As illustratedin this embodiment at least the central portion of the security window has two spaced apart conductive layers extending over most of the area of the window. A first pair of bus bars 72 are provided along the opposite side edges of the security window in.
electrical contact with the edges of one of the conductive layers. Orthogonal to'this first set of bus bars is a second pair of bus bars 73 in electrical contact with the edges of the second conductive layer within the window. The isolation lines in the conductive layers between the opposed bus-bars have been deleted from FIG. 7 for enhancing clarity of the drawing lt will be readily apparent that no penetration of the window can be made that does not have a component parallel to oneor the other of the two pairs of bus bars. It is therefore substantially impossible to penetrate such a window with any reasonable size hole without triggering an alarm.
The arrangement of bus bars in the window illustrated in FIG. 7 is as simple as possible and, if desired, arrangements such as illustrated in FIGS. 4 and 6 may be employed. The two conductive layers can be employed as a pair of arms in a bridge, or portions of the two conductive layers may be used as the four arms of a bridge. There is a possibility, although remote, that penetration of both layers could cause compensating resistance changes in the two layers when they are used as adjacent arms of a bridge. The two layers can be used as opposite arms of the bridge so that penetration of both layers causes an increase in sensitivity.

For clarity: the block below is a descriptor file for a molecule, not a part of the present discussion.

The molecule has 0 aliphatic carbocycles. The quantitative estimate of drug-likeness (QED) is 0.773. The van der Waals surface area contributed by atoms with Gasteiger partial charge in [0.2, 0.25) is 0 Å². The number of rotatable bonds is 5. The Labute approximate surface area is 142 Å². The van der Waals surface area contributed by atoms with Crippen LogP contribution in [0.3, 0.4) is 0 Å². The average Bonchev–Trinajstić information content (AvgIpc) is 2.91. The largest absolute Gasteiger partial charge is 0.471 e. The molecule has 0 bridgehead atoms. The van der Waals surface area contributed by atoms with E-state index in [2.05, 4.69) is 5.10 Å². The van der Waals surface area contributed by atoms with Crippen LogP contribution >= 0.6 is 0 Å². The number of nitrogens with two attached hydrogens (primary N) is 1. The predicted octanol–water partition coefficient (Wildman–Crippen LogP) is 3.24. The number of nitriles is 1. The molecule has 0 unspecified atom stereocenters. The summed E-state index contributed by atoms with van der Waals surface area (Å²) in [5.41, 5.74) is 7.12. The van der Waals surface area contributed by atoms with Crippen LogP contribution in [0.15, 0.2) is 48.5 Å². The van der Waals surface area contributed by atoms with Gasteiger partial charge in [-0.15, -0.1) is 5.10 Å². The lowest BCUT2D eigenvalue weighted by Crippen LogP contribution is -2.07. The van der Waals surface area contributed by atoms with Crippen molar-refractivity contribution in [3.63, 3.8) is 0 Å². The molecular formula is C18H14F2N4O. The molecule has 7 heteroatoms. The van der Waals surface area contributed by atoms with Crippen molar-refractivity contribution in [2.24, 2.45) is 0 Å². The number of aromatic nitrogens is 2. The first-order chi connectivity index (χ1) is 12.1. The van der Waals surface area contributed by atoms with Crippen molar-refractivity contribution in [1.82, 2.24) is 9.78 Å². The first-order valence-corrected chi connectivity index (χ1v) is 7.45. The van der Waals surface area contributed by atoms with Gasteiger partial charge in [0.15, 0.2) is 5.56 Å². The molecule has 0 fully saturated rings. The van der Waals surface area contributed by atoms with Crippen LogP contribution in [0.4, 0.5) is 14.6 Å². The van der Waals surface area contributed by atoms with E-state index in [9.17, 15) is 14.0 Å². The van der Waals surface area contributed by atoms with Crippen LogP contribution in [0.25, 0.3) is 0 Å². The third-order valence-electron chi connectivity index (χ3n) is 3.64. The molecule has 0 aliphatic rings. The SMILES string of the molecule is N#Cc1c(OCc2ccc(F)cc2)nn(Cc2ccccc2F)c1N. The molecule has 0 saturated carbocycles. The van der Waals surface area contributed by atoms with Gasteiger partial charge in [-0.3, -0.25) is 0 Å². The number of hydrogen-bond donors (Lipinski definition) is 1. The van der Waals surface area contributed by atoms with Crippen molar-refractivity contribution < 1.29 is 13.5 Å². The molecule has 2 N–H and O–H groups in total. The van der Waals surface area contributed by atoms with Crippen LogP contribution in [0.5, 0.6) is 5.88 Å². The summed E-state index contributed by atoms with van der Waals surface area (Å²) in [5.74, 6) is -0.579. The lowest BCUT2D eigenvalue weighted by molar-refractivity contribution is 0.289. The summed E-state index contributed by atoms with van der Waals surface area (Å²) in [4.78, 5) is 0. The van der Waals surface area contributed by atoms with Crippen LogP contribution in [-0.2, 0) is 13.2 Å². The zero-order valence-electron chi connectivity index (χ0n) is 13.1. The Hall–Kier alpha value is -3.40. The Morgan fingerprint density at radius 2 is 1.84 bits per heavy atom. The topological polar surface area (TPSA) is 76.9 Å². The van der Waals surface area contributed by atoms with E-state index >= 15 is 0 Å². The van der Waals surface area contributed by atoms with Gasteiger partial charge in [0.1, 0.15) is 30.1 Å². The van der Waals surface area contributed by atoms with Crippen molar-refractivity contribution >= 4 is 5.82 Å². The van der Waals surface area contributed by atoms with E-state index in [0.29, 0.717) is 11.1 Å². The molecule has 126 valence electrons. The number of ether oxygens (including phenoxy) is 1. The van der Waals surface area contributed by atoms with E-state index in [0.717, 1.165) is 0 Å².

FIG. 8 illustrates in fragmentary cross section a laminate security window having two conductive layers therein. In this illustration successive layers are cut away to best show the location of the bus bars. In this particular example the arrangement of successive layers is symmetrical from the center of the laminate, however, it will be apparent that asymmetrical arrangements are also suitable.
Each face of the laminated security window comprises a glass ply 75. A plastic interlayer 76 about 0.03 inch thick is bonded to each of the glass plys 75. A carrier film 77 of polyethylene terephthalate about 0.005 inch thick and having a thin conductive metal coating 78 thereon is bonded to each of the interlayers 76. Centrally located in the laminate is a third interlayer 79 which bonds the two carrier films together. One of the bus bars 72 is imbedded in one of the plastic interlayers 76 so as to be in electrical contact with one of the conductive layers 78. The bus bar 72 is illustrated schematically rather than show the corrugations of the preferred bus bar hereinabove mentioned. The other bus bar 73 is imbedded in the opposite interlayer 76 so as to be in electrical contact with the other conductive layer 78. During fabrication of such a laminated window initially flat sheets of polyvinyl butyral. for the interlayers are assembled in a sandwich and during the heat and pressure cycle of lamination this relatively soft material deforms so that the respective bus bar imbeds therein. The effect of plural-layers for detecting penetration can also be obtained by depositing thin metal films on both faces of the carrier film and laminating that carrier in a window with bus bars in contact with both metal layers.
FIG. 9 illustrates in fragmentary crosssection another embodiment of security window suitable for use in locations where customaryaccess is almost entirely on one side of the window. This laminated structure has a glass ply, 81 on one face, such as, for example, one quarter inchtempered' glass. A polyvinyl butyral interlayer 82 is bonded to the glass. A carrier film 83 having a thin conductive metal layer (not shown) thereon is bonded to the plastic interlayer 82. A second interlayer 84 bonds the carrier film 83 to a relatively. thick ply of transparent polycarbonate plastic 86. The exposed face of the plastic ply 86 is coated with a protective layer 87 such as chemically depositedsilica, titania or the like, which affords a substantial degree of abrasion resistance and protectionagainst chemical attack on plastic.